The Dark Cave is accessed by a short kayak ride down the Son Chay river, and I was warned not to bring cameras, valuables, or anything that could be ruined by thick mud. Hmmm. Walking into the Dark Cave with headlamps and life jackets, we were led through progressively narrower and muddier tunnels, crawling on hands and knees and sinking into the thick, brown gunge. That thick mud that you pay top dollar to have plastered on yourself at the spa? We were sitting in it, swimming in it, wallowing in it.

And then we learnt why they call it the “Dark” Cave. Switching off our headlamps, we were plunged into pure blackness – your hand not visible immediately in front of your face. The gravity of the moment is quickly broken as the mudslinging begins, and everyone emerges from the tunnels completely plastered in thick, brown mud. How to clean off? Why, by swimming in the underground river, of course. The water is cold and dark, and it’s difficult to describe the feeling off paddling downriver, the only illumination provided by our headlamps. On the way back, we switched our headlamps off once more and swimming toward the distant cave mouth was the highlight of the day.

At nearly $70 per person, it’s an expensive day that starts a little slowly. However the guide was fun (and wouldn’t you be, if your job was to wallow in mud every single day?) and insightful, and it’s difficult to see how you could pack so much into one day independently.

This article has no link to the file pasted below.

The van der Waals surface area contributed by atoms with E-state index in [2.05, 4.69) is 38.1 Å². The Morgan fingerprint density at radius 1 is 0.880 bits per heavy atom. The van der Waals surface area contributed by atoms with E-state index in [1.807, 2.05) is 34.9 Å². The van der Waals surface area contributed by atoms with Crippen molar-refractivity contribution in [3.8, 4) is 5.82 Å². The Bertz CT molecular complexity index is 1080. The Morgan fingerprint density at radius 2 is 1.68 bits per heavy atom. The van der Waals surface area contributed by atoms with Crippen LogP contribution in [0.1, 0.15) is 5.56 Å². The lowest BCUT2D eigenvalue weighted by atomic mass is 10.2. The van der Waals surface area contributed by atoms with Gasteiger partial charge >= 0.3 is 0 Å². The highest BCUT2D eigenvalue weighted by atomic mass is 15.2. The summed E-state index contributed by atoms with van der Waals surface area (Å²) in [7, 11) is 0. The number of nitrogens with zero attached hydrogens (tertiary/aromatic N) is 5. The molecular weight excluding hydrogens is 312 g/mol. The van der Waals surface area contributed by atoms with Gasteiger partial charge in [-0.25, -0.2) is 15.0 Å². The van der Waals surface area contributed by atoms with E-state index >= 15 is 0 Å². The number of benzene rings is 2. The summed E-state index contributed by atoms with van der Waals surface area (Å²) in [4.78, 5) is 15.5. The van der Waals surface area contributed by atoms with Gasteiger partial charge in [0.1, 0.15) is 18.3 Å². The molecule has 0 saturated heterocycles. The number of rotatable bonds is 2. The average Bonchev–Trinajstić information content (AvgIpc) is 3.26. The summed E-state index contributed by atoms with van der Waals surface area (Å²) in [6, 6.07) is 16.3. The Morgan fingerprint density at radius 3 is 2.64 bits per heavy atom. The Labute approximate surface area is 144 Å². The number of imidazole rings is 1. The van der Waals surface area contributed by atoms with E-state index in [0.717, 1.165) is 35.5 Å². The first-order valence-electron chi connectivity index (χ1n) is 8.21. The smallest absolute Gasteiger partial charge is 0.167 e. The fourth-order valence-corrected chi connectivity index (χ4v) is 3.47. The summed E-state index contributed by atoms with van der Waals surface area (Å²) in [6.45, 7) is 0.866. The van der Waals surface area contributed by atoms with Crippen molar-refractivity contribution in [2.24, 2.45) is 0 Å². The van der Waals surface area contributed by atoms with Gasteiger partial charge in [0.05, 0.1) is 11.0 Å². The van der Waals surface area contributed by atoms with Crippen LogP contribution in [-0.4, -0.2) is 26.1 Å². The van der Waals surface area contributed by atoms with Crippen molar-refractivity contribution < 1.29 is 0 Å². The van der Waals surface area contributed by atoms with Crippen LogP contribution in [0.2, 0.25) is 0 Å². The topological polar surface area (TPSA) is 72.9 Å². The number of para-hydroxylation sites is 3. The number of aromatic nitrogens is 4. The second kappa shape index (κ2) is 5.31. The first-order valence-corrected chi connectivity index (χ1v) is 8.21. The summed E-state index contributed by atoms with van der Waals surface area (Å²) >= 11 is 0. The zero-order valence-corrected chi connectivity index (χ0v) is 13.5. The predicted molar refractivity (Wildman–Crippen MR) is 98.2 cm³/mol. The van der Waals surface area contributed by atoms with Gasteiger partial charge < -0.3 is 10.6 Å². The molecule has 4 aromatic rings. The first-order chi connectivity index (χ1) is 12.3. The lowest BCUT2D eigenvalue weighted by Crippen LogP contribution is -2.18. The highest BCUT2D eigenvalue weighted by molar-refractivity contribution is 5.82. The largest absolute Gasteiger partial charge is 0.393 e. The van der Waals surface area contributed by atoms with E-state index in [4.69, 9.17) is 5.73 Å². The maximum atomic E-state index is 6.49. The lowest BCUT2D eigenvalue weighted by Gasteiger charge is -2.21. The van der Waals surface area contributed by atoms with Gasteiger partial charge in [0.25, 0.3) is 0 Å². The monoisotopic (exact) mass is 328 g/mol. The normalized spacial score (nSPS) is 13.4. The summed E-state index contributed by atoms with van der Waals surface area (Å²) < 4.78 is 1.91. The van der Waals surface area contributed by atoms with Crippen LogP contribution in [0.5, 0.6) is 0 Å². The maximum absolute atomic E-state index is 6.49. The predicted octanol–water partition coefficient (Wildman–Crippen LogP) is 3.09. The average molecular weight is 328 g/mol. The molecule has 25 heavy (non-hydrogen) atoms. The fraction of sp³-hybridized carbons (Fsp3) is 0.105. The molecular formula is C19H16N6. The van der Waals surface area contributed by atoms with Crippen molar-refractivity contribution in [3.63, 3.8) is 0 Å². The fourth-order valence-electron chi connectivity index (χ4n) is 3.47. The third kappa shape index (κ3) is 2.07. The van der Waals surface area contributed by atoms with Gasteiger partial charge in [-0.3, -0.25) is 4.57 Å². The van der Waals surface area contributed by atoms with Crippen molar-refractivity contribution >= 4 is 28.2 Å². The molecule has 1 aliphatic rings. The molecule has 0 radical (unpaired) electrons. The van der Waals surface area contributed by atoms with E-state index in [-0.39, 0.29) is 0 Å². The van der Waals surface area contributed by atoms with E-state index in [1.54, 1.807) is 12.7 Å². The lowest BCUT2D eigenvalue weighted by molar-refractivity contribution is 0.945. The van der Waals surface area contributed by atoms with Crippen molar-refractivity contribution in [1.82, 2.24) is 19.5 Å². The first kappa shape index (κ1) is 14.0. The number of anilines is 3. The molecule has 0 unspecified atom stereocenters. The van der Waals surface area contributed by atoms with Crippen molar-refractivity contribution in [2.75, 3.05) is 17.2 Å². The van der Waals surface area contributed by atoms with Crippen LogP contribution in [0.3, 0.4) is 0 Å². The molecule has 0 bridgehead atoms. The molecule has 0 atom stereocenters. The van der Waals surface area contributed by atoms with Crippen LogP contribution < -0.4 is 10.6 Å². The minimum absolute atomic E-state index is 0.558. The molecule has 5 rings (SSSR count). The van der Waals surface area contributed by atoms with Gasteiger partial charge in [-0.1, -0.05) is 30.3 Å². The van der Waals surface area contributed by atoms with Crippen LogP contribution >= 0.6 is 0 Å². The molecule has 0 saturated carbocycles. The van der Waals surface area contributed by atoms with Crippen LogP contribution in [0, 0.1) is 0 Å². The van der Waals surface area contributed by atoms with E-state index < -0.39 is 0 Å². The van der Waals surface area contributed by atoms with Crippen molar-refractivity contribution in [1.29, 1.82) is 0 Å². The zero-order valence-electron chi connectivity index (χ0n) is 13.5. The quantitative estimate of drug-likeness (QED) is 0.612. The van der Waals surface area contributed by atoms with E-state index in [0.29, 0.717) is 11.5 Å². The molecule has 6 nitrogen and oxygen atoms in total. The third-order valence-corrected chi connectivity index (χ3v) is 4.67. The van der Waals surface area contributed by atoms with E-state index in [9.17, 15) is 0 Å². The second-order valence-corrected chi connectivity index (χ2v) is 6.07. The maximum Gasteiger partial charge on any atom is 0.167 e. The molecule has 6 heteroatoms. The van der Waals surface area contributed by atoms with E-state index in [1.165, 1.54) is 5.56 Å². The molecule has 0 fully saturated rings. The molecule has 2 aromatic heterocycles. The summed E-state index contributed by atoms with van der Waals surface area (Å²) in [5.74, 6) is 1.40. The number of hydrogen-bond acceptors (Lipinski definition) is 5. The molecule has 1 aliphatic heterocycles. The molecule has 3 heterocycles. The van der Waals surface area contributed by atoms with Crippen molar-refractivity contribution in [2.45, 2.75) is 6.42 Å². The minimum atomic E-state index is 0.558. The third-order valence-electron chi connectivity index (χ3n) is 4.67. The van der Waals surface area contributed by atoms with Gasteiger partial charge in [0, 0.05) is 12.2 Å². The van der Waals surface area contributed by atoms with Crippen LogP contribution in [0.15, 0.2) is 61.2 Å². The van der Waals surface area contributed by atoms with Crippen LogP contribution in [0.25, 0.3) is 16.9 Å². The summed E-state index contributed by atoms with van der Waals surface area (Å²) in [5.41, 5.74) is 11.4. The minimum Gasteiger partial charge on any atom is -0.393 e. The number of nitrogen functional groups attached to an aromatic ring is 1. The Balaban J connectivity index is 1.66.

Day two and I took a bike, a map and plenty of water and set off alone. The ride to nearby Son Trach village is a beautiful taste of rural Vietnam – rice paddies and baby cows abound. Hooking up with some like-minding individuals at the hostel in the village, I took the boat to Phong-Nha cave.

I was a little apprehensive – reviews online berate the cave for it’s tacky lighting and music. Well, I was happy to discover that the lighting was redone and paddling softly through the cave is an otherworldly experience. It doesn’t quite have the awe or scale of Paradise Cave, but drifting through the underground river was simply stunning. A withering 500 step climb in the heat of the day takes us to one last cave – the Fairy Cave. It’s the smallest and least impressive cave I’ve seen so far, but the scale is still immense and only magnified by the fact that we have the place virtually to myself. The views over the valley and village on the way up are just the icing on the cake.

Phong Nga Cave is not very accessible, and not very tourist-friendly, but not only was it worth the diversion, but it was also one of the highlights of my whole trip to date. You could spend days here exploring the countryside and park, trekking through caves and soaking up the very special atmosphere that seems to permeate this part of Vietnam. Phong Nha Farmstay comes strongly recommended – there were a couple of sour points, mainly related to food, but the staff were friendly and accommodating, and quick to fix the issues that we highlighted. However, if you make it out here, wherever you stay, you will surely leave wanting more.